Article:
When Jessica was acting babyish and rude, her misbehavior was communicating an unmet need. Jessica’s unmet need may simply have been hunger and if her mother had brought a snack for her the episode may have been avoided. Because children like Jessica lag in emotional and social development compared to their actual age, we can best respond to their current stage of maturity, not their age in years. When expectations match and grow along with a child’s level of maturity, this allows them to feel safe enough to eventually tell or indicate their needs appropriately.

“Do-Overs” Rewire the Brain

Imagine how this scenario might not have escalated if one of Jessica’s parents had immediately intervened when Jessica interrupted, allowing Jessica to try a “do-over.” Second chances create new pathways in the brain, allowing children to rewire their responses. But it takes lots of reminding, practicing, and patience. If we as parents lose patience? Consider asking for a “do-over” from our kids! This also helps to build trust.

It’s Not Personal

Even though Jessica said she hated her foster family, she was only acting out in the unhealthy ways that were familiar. Until observing and learning more acceptable responses to emotion, children of trauma can only respond in ways they know. Children from hard places are masters at exposing our weaknesses, and they quickly figure out which buttons to push and when. On the inside, they are frightened and confused about how they are acting. Our job is to teach them that all feelings are OK, but not all expression of feelings are appropriate. We teach them how to express their feelings using acceptable language and respect. They can then practice appropriate responses with a “do-over.”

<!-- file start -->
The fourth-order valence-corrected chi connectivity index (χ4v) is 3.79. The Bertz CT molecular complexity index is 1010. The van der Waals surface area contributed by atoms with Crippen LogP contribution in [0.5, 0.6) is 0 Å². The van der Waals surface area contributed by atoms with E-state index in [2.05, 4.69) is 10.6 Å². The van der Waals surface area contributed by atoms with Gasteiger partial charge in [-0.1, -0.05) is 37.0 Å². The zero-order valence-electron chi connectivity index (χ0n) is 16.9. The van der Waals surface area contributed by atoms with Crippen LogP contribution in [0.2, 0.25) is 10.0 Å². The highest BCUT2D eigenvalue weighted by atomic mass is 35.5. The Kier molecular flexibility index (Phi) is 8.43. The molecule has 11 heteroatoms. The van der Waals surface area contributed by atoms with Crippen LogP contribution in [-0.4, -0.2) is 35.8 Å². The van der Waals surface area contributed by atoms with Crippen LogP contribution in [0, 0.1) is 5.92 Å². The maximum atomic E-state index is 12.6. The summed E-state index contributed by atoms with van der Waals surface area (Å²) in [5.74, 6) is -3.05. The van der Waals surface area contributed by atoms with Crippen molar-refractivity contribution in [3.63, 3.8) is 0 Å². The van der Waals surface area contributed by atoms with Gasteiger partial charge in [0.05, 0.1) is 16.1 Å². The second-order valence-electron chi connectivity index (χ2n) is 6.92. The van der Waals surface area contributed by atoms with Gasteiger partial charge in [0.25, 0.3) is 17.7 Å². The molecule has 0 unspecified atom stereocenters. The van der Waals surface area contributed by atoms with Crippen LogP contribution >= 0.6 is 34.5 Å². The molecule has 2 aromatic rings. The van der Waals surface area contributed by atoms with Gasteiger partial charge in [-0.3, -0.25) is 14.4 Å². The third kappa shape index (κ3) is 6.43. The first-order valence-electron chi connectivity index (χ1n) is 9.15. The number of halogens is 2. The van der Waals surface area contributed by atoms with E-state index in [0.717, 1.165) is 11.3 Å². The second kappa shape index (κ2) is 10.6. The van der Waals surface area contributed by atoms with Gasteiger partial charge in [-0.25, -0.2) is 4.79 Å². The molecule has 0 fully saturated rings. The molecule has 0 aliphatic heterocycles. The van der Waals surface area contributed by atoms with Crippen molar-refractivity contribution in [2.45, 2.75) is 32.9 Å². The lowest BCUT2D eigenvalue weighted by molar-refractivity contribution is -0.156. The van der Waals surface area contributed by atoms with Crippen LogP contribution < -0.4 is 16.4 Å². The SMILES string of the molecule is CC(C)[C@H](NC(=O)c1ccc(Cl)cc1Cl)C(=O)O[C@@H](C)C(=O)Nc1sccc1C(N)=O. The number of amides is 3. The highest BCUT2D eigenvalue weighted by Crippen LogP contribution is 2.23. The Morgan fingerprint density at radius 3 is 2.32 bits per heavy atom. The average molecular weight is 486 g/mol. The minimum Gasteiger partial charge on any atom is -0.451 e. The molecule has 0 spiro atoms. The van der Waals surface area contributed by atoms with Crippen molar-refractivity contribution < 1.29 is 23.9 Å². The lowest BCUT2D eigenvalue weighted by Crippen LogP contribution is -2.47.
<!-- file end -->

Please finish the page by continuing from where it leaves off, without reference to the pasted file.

Predictability Works

Jessica experienced a chaotic environment before foster care. Now, she still fights bedtime routines, sitting down for meals, and her recent more predictable life. But, predictability is exactly what she needs. She needs to know that a “yes” means yes and a “no” means no. Before dinner out, her foster parents had given much-needed reminders throughout the day and week about the upcoming schedule. However, Jessica was not properly prepped for the trip to the restaurant and the long wait for food. Change is hard for everyone, but especially for children from hard places. It’s important when making transitions to give lots of warnings. For example, when close to leaving the playground or finishing any activity, give 10, 5, and 1 minute warnings.

Children Need to Have a Voice

So much tragedy had already happened to Jessica. Her life felt out of control. She never had a voice or a say. Now, in foster care, many people have been again making decisions for her. She needs to be given some choices (limited to two or three options) whenever it’s safe to do so. She also needs an option of compromise when it is not infringing on the rules or values of the family. Jessica could help to plan meals or choose the game for family nights. She responds best when spoken to at eye level and knows someone is listening.

Building trust takes great amounts of time, patience and grace. Just as Jessica experienced missteps, so did her foster family. They both needed forgiveness for the times when they blew it. Weary foster parent, ultimately, He is the One you are teaching your children to trust. Lead the way and put your fears and frustrations in God’s hands!

 


Johnna Stein serves as the Director of Training at Promise686, developing new materials and teaching foster care ministry basics for Live The Promise Church Advocate Clinics. She and her husband, Frank, have been parenting bio and foster children for many years and are pondering their recent transition to an “empty nest.”